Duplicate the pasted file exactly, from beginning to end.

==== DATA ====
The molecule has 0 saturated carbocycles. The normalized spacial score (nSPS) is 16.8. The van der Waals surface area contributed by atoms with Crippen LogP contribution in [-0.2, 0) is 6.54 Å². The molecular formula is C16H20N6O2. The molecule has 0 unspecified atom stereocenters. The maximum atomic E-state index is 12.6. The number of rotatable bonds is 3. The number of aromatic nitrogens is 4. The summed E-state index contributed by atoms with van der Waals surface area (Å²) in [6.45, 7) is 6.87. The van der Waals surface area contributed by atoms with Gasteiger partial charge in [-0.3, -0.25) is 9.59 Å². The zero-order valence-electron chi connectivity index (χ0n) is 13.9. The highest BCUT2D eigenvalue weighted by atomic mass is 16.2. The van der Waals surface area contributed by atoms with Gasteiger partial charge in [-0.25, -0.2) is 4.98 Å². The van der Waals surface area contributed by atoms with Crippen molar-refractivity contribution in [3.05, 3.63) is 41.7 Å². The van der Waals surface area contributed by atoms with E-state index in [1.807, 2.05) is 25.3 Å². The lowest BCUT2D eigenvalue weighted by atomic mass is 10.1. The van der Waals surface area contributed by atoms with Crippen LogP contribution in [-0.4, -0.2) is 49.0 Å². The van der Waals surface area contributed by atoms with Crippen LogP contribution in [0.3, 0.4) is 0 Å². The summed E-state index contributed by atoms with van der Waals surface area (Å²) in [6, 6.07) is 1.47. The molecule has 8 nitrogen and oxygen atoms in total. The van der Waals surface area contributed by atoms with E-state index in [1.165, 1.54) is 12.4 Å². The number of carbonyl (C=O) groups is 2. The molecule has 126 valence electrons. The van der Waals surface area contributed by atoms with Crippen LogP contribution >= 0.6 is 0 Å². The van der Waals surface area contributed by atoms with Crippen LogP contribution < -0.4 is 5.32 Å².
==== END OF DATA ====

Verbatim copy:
The molecule has 0 saturated carbocycles. The normalized spacial score (nSPS) is 16.8. The van der Waals surface area contributed by atoms with Crippen LogP contribution in [-0.2, 0) is 6.54 Å². The molecular formula is C16H20N6O2. The molecule has 0 unspecified atom stereocenters. The maximum atomic E-state index is 12.6. The number of rotatable bonds is 3. The number of aromatic nitrogens is 4. The summed E-state index contributed by atoms with van der Waals surface area (Å²) in [6.45, 7) is 6.87. The van der Waals surface area contributed by atoms with Gasteiger partial charge in [-0.3, -0.25) is 9.59 Å². The zero-order valence-electron chi connectivity index (χ0n) is 13.9. The highest BCUT2D eigenvalue weighted by atomic mass is 16.2. The van der Waals surface area contributed by atoms with Gasteiger partial charge in [-0.25, -0.2) is 4.98 Å². The van der Waals surface area contributed by atoms with Crippen molar-refractivity contribution in [3.05, 3.63) is 41.7 Å². The van der Waals surface area contributed by atoms with E-state index in [1.807, 2.05) is 25.3 Å². The lowest BCUT2D eigenvalue weighted by atomic mass is 10.1. The van der Waals surface area contributed by atoms with Crippen LogP contribution in [-0.4, -0.2) is 49.0 Å². The van der Waals surface area contributed by atoms with Crippen LogP contribution in [0.3, 0.4) is 0 Å². The summed E-state index contributed by atoms with van der Waals surface area (Å²) in [6, 6.07) is 1.47. The molecule has 8 nitrogen and oxygen atoms in total. The van der Waals surface area contributed by atoms with E-state index in [1.165, 1.54) is 12.4 Å². The number of carbonyl (C=O) groups is 2. The molecule has 126 valence electrons. The van der Waals surface area contributed by atoms with Crippen LogP contribution >= 0.6 is 0 Å². The van der Waals surface area contributed by atoms with Crippen LogP contribution < -0.4 is 5.32 Å².